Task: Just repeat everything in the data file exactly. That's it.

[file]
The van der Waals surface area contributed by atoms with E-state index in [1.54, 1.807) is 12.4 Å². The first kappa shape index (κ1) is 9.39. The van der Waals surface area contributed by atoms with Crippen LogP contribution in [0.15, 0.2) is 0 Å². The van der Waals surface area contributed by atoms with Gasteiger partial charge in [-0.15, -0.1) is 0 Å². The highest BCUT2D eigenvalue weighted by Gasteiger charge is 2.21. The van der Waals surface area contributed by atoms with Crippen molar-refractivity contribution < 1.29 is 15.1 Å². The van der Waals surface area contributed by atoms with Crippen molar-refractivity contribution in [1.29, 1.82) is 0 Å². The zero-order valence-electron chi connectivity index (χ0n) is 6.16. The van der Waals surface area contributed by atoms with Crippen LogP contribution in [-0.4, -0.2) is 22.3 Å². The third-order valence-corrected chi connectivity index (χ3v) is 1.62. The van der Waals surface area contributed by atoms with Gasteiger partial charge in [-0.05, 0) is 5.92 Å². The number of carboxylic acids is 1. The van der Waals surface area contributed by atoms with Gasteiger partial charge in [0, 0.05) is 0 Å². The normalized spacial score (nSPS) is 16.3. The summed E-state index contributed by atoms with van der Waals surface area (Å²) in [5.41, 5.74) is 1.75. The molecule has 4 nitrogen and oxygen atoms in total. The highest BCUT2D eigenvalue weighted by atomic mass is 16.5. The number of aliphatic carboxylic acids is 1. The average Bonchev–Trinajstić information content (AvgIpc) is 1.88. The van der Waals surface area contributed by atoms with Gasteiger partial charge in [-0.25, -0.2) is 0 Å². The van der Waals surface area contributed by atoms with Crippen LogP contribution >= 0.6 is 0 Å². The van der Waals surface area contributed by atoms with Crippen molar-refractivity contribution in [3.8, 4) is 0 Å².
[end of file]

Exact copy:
The van der Waals surface area contributed by atoms with E-state index in [1.54, 1.807) is 12.4 Å². The first kappa shape index (κ1) is 9.39. The van der Waals surface area contributed by atoms with Crippen LogP contribution in [0.15, 0.2) is 0 Å². The van der Waals surface area contributed by atoms with Gasteiger partial charge in [-0.15, -0.1) is 0 Å². The highest BCUT2D eigenvalue weighted by Gasteiger charge is 2.21. The van der Waals surface area contributed by atoms with Crippen molar-refractivity contribution < 1.29 is 15.1 Å². The van der Waals surface area contributed by atoms with Crippen molar-refractivity contribution in [1.29, 1.82) is 0 Å². The zero-order valence-electron chi connectivity index (χ0n) is 6.16. The van der Waals surface area contributed by atoms with Crippen LogP contribution in [-0.4, -0.2) is 22.3 Å². The third-order valence-corrected chi connectivity index (χ3v) is 1.62. The van der Waals surface area contributed by atoms with Gasteiger partial charge in [-0.05, 0) is 5.92 Å². The number of carboxylic acids is 1. The van der Waals surface area contributed by atoms with Gasteiger partial charge in [0, 0.05) is 0 Å². The normalized spacial score (nSPS) is 16.3. The summed E-state index contributed by atoms with van der Waals surface area (Å²) in [5.41, 5.74) is 1.75. The molecule has 4 nitrogen and oxygen atoms in total. The highest BCUT2D eigenvalue weighted by atomic mass is 16.5. The number of aliphatic carboxylic acids is 1. The average Bonchev–Trinajstić information content (AvgIpc) is 1.88. The van der Waals surface area contributed by atoms with Gasteiger partial charge in [-0.25, -0.2) is 0 Å². The van der Waals surface area contributed by atoms with Crippen LogP contribution >= 0.6 is 0 Å². The van der Waals surface area contributed by atoms with Crippen molar-refractivity contribution in [3.8, 4) is 0 Å².